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Doug GirardotApril 15, 2022
Photo by Junior REIS on Unsplash

A Reflection for Good Friday of the Lord’s Passion

“Yet it was our infirmities that he bore,
our sufferings that he endured,
while we thought of him as stricken,
as one smitten by God and afflicted” (Is 53:4).

About 1,990 years ago, God died.

Obviously, there is some nuance missing from this statement. But even so, we can say that Jesus, the Second Person of the Trinity—that is, God—died, nailed unceremoniously upon a cross.

This painful and bewildering truth gets obscured by the sanitized depictions of Good Friday that surround us. For one thing, the crucifixes that hang in our churches and houses often underplay the extent of Christ’s suffering. All four evangelists recount how Roman soldiers flogged Jesus, their whips fastened with broken glass and nails to inflict maximum torture. But the Jesus we see hanging above the altar looks hale and largely unblemished. And the loincloth which covers the Lord’s waist? That was almost certainly missing on Golgatha. Not only did Jesus die a horrible death of asphyxiation, but he did so publicly in a state of naked humiliation.

Jesus knew that he was going to rise again, but as his body was stretched out on the cross like a bloody canvas, is it possible he doubted, even if for a moment, whether anything good would actually come of his agony?

Of course, we believe that Christ rose from the dead after laying three nights in a tomb hewn from rock. In our own day, we know that after these last few hours of Lenten fasting, sorrow is eclipsed by Resurrection joy; the Triduum is defined by Easter, not by Good Friday.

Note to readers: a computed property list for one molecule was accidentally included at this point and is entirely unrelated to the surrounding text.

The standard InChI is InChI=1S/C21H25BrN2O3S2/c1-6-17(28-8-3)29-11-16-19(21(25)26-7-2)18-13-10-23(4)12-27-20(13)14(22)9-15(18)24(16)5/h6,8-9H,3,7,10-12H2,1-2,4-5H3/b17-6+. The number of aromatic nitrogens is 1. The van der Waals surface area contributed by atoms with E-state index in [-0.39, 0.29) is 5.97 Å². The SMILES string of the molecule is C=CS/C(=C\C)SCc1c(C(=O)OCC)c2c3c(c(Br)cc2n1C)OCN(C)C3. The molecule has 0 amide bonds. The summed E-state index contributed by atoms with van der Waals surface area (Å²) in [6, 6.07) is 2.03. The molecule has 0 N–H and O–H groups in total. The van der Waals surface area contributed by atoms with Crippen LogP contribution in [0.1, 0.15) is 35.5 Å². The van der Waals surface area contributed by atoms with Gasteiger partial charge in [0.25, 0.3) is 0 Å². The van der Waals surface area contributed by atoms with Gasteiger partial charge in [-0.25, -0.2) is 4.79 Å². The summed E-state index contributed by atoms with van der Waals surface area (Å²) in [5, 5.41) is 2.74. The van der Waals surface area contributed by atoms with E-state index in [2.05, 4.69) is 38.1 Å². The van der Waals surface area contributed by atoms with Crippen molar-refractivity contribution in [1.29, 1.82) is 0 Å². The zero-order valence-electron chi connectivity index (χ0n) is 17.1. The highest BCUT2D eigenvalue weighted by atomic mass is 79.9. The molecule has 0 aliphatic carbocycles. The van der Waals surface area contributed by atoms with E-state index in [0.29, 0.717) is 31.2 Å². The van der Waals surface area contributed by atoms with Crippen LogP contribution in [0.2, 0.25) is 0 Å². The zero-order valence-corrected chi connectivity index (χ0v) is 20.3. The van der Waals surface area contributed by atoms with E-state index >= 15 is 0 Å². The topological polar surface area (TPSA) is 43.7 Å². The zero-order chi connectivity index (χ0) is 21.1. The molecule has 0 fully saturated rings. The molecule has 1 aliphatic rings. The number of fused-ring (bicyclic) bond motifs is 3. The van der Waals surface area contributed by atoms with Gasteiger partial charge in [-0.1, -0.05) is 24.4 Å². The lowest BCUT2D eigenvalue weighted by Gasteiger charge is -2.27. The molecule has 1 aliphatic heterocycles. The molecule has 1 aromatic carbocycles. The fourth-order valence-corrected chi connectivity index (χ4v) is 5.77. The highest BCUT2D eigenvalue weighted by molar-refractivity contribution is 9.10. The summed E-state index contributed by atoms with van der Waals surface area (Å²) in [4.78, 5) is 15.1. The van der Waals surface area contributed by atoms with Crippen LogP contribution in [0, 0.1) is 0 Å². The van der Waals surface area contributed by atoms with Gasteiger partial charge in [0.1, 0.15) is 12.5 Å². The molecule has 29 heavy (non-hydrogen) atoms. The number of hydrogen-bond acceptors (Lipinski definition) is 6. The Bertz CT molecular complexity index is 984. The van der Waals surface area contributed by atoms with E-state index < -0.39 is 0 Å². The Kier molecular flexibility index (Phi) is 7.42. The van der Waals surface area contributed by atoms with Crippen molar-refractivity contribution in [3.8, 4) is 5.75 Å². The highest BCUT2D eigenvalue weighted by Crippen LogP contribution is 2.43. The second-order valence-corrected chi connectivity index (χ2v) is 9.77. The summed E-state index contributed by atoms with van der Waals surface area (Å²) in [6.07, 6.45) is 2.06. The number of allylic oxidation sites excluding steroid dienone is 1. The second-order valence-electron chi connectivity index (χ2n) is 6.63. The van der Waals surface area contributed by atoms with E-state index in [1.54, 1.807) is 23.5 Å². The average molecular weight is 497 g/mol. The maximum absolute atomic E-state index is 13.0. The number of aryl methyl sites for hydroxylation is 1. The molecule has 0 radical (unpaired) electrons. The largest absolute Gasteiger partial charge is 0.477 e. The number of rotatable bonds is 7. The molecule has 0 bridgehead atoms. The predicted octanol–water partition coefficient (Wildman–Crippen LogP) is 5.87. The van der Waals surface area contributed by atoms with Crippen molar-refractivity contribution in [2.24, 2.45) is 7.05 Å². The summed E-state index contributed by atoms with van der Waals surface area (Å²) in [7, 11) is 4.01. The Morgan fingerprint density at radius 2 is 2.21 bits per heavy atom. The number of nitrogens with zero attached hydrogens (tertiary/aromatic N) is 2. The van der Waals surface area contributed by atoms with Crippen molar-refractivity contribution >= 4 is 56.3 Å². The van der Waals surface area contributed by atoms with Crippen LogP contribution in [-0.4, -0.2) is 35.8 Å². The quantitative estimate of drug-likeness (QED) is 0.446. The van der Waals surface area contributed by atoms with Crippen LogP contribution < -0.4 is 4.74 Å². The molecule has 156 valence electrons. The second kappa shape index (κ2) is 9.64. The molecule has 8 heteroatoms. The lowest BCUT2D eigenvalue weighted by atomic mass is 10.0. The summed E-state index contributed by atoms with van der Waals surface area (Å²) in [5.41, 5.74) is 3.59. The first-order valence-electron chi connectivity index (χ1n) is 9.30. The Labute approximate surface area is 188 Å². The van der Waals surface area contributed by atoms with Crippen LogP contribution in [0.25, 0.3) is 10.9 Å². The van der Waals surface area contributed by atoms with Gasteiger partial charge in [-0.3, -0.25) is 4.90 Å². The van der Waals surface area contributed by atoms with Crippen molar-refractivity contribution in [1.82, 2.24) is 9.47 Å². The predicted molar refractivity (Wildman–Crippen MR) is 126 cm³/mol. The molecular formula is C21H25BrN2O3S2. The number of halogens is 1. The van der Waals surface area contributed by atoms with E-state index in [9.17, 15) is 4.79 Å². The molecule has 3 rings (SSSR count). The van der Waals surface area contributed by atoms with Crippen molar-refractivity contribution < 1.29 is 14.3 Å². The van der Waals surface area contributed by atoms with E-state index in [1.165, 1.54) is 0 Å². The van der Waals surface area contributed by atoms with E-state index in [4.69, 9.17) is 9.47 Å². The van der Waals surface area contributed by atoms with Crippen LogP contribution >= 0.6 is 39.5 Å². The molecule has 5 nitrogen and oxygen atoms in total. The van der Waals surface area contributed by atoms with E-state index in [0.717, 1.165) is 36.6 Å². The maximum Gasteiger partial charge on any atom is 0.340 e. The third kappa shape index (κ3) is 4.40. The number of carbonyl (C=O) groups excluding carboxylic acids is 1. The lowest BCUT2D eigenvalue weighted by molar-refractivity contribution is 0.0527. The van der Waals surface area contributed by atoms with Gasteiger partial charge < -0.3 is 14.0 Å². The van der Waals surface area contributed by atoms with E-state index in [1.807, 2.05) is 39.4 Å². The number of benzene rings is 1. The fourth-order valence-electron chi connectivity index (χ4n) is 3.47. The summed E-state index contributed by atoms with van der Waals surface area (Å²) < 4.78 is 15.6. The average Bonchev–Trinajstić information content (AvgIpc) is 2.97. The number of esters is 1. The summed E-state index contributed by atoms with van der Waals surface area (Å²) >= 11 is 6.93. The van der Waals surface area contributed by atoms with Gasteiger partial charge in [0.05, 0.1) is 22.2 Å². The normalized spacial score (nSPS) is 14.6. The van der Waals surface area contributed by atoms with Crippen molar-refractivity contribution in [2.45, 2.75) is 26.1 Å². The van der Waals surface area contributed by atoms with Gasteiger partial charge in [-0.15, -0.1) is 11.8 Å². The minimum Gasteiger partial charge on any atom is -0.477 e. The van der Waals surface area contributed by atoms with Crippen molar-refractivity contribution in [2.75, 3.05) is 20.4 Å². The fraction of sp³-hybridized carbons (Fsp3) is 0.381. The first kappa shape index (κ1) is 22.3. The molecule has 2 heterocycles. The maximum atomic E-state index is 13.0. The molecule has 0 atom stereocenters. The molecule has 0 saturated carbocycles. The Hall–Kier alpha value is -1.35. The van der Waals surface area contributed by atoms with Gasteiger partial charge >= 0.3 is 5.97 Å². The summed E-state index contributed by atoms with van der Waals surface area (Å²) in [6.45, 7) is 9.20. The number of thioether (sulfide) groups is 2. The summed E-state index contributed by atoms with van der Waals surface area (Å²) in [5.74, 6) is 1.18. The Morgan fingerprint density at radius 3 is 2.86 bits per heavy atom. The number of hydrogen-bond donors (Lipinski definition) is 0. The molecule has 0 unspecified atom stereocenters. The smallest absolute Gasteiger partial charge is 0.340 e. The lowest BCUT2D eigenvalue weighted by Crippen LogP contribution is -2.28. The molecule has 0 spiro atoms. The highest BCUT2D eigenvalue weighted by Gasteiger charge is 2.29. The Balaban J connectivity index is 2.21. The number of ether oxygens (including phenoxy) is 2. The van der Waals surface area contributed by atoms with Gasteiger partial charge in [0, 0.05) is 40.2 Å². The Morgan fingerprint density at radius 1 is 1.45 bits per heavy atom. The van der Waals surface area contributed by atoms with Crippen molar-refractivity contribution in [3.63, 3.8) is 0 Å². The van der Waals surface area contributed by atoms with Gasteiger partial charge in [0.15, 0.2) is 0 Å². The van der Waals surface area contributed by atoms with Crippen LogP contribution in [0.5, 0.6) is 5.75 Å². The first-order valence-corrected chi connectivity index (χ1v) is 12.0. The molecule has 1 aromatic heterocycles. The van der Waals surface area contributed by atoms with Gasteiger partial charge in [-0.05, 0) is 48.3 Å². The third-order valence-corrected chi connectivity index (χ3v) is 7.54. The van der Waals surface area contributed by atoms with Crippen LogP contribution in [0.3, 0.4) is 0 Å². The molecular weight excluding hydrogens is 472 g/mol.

It’s easy for us to decry how the Apostles lacked faith as they hid from the authorities, but in the same situation, how many of us would do otherwise?

But perhaps we are too quick to gloss over the tragedy and the profound discomfort of the Passion. In order to get the full Christian experience, it’s important to know the depths of pain just as much as we recognize the glory of what comes after.

One idea for Ignatian prayer today is to put yourself in the shoes of one of the disciples. It’s easy for us to decry how the Apostles lacked faith as they hid from the authorities, but in the same situation, how many of us would do otherwise? Try to imagine the fear, the uncertainty, the disappointment, maybe even the anger Jesus’ followers felt. You were promised the kingdom of God, and yet the one you called the Messiah has just been executed like a common criminal. For all you know, the message of salvation has just been cut short, like an orchestra that suddenly stops playing mid-symphony.

Despite all this, maybe you have some faint hope that this isn’t the end—although it seems naïve, even delusional to think this, having slept only fitfully the night before. Still, Jesus said that the Son of Man would rise again on the third day, and you can’t shake that out of your head. Maybe you have just an ounce of hope that what he said about rising from the dead will come true.

Get to know Doug Girardot, O’Hare Postgraduate Media Fellow


What are you giving up for Lent?

I gave up chocolate and at least tried to give up sweet things generally. I was largely successful, though at many points I did it more out of habit than as a conscious sacrifice.

Do you cheat on Sundays?

No. Interrupting an activity is a sure way to break a habit!

Favorite non-meat recipe

I make a vegetarian burrito with a tortilla, refried beans, chopped onion, tomato, cheddar cheese and copious amounts of sour cream. It’s sad, but it gets the job done.

Favorite work of Easter art

I always loved when my parish growing up would sing the Celtic “Alleluia” before the Gospel on Easter, after so many weeks of the solemn “Praise to you, Lord Jesus Christ.” It felt like a collective sigh of relief after Lent.

More: Lent / Scripture

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